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Indictments of Russian intelligence officers, NSA advisories, and stolen money donated to charities - catch up on the week's infosec news with the Friday Five!
1. U.S. Charges Russian Intelligence Officers in Major Cyberattacks by Michael S. Schmidt and Nicole Perlroth
On Monday, The Justice Department charged six Russian military intelligence officers for their role in a worldwide hacking campaign that caused mass disruption and cost companies billions of dollars over the last couple of years. Targets of the campaign included the opening ceremony of the 2018 Winter Olympics, the electricity grid in Ukraine, and the most recent French presidential election. Though Russia’s aggressive cybersecurity behavior has long been acknowledged by cybersecurity experts, the indictments are the first time that a major US law enforcement agency has officially made the allegation. It’s also notable that those charged are active members of the Russian military, opposed to cybercriminals who have implicit support or immunity from the Russian government as long as they limit their activities inside of Russia. The indictments reflect that efforts to deter Russian cyberattacks since the 2016 election have had limited effect, as the attacks laid out in court all have occurred in the last few years.
2. NSA warns defense contractors of recent Chinese government-backed hacking by Shannon Vavra
In the hope that companies will patch the vulnerabilities, the NSA released an advisory warning that Chinese government-backed hackers are actively exploiting vulnerabilities. The advisory noted 25 known vulnerabilities which, “primarily affect products used for remote access or external web services.” Again, though the vulnerabilities are all previously known, the NSA hopes that the new advisory will incentivize companies to patch immediately. By tying the vulnerabilities to the larger threat of Chinese state-sponsored hacking, the NSA is hoping that companies will feel pressure to act. It’s important to patch as soon as possible and though there is special concern for the defense industry because of the nature of the information companies control, every industry has IP and important data that could be accessed by exploiting these vulnerabilities.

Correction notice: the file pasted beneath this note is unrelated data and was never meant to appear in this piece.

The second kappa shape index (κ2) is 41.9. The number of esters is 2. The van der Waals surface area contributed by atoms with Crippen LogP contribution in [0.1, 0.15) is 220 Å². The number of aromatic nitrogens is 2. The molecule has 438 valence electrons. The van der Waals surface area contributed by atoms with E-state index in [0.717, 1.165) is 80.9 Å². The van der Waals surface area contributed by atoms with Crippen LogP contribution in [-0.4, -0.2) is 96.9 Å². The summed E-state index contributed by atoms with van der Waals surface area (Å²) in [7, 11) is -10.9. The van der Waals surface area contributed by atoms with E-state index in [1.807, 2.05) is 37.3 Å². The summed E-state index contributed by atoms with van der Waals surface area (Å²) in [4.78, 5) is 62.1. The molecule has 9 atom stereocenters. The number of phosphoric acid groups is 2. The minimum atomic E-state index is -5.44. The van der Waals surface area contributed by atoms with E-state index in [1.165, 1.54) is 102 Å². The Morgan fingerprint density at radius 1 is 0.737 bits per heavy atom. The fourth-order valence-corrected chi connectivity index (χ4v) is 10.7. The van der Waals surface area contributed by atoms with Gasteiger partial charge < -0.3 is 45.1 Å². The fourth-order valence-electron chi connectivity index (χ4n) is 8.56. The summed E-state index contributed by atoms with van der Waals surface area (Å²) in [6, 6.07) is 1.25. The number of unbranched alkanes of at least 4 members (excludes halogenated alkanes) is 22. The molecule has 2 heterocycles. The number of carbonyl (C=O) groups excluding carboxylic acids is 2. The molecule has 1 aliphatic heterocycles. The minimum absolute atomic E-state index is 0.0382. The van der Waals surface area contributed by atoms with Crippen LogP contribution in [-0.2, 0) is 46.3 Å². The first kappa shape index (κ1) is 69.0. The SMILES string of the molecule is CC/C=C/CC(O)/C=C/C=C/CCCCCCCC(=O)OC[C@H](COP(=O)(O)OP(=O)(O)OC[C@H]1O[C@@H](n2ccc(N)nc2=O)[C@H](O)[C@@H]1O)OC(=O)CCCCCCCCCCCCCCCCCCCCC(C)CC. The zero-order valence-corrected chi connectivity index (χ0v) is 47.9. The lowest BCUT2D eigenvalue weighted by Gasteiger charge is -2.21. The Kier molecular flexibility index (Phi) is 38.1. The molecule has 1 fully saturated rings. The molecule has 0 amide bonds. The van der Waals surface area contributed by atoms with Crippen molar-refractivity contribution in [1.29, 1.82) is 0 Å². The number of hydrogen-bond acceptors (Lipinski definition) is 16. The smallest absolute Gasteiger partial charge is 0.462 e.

3. Mysterious 'Robin Hood' hackers donating stolen money by Joe Tidy
Darkside, the criminal hacking group, is donating stolen money to charity in a first for cybercrime. To cybersecurity experts, the move is troubling as it raises concerns that hackers could try to use charitable donations to assuage public opinion and justify their illegal activities. The method of payment also raised concern. The hackers used a service called The Giving Block, which was founded to take advantage of the huge tax incentives that come with donating cryptocurrency to non-profits. It’s unclear if the Giving Block requires any information from its users, which allows the donations to remain anonymous, a problem if the donations are coming from illegal sources of funds. It also opens the service up to becoming a tool for money laundering. One of the two charities to receive the donation has already announced that it will not keep the money.
4. Justice Dept. to file landmark antitrust case against Google by Michael Balsamo and Marcy Gordon
The Justice Department on Tuesday sued Google in the most significant anti-trust case in more than 20 years. The case comes on the heels of an increased agreement within Congress that the practices of the largest companies in tech, such as Google, Facebook, Twitter, Amazon, and Apple ought to come under more scrutiny. One of the specific allegations against Google is that the company pays billions of dollars to phone manufacturers to ensure that Google is the default search engine on browsers. The filing by the DOJ says Google’s behavior stifles competition from smaller companies and thus the lack of innovation in the marketplace hurts consumers. The DOJ also left open the possibility of breaking up Google, which for example, could mean Chrome would have to spin off into its own company. The case is reminiscent of the government’s case against Microsoft in 1998. If the case goes to trial, it would likely begin late next year or in 2022.
5. Iran and Russia Seek to Influence Election in Final Days, U.S. Officials Warn by Julian E. Barnes and David E. Sanger
In a press conference on Wednesday, U.S. officials warned of misinformation from Iran and Russia meant to interfere with the U.S. election. The press conference falls within the context of the steady stream of indictments that have come out of the DOJ over the last few weeks and meant to dissuade election interference, but have gotten limited media coverage. Using voter registration data, much of it publicly available, Iran has been sending threatening and faked emails to voters. The emails claimed to be from a pro-Trump far-right group, the Proud Boys, indicating the hacker’s intention to stoke the already existing divisions in the U.S. Regardless of whether the information was intended to help one campaign over the other, or generally undermine confidence in the election, it serves as a warning of the myriad of influences trying to affect the election.